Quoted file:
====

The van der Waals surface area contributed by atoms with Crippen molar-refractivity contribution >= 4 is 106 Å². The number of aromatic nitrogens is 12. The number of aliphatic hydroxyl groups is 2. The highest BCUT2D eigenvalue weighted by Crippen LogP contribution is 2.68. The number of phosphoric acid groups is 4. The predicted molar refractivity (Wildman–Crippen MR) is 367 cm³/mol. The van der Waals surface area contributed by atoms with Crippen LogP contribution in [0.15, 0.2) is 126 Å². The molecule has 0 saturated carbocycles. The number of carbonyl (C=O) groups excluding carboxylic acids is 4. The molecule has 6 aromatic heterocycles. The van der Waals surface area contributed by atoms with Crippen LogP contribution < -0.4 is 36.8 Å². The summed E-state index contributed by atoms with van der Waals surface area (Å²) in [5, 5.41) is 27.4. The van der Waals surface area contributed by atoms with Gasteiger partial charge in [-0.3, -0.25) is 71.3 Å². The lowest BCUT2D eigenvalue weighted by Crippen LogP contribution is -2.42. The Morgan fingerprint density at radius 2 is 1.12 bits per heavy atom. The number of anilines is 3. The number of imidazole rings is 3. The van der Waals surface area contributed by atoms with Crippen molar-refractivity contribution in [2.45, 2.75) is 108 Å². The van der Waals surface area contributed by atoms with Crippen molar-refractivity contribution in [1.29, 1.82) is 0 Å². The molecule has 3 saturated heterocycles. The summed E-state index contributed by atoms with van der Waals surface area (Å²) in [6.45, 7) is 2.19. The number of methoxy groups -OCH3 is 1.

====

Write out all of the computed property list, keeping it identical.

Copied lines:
The van der Waals surface area contributed by atoms with Crippen molar-refractivity contribution >= 4 is 106 Å². The number of aromatic nitrogens is 12. The number of aliphatic hydroxyl groups is 2. The highest BCUT2D eigenvalue weighted by Crippen LogP contribution is 2.68. The number of phosphoric acid groups is 4. The predicted molar refractivity (Wildman–Crippen MR) is 367 cm³/mol. The van der Waals surface area contributed by atoms with Crippen LogP contribution in [0.15, 0.2) is 126 Å². The molecule has 0 saturated carbocycles. The number of carbonyl (C=O) groups excluding carboxylic acids is 4. The molecule has 6 aromatic heterocycles. The van der Waals surface area contributed by atoms with Crippen LogP contribution < -0.4 is 36.8 Å². The summed E-state index contributed by atoms with van der Waals surface area (Å²) in [5, 5.41) is 27.4. The van der Waals surface area contributed by atoms with Gasteiger partial charge in [-0.3, -0.25) is 71.3 Å². The lowest BCUT2D eigenvalue weighted by Crippen LogP contribution is -2.42. The Morgan fingerprint density at radius 2 is 1.12 bits per heavy atom. The number of anilines is 3. The number of imidazole rings is 3. The van der Waals surface area contributed by atoms with Crippen molar-refractivity contribution in [2.45, 2.75) is 108 Å². The van der Waals surface area contributed by atoms with Crippen molar-refractivity contribution in [1.29, 1.82) is 0 Å². The molecule has 3 saturated heterocycles. The summed E-state index contributed by atoms with van der Waals surface area (Å²) in [6.45, 7) is 2.19. The number of methoxy groups -OCH3 is 1.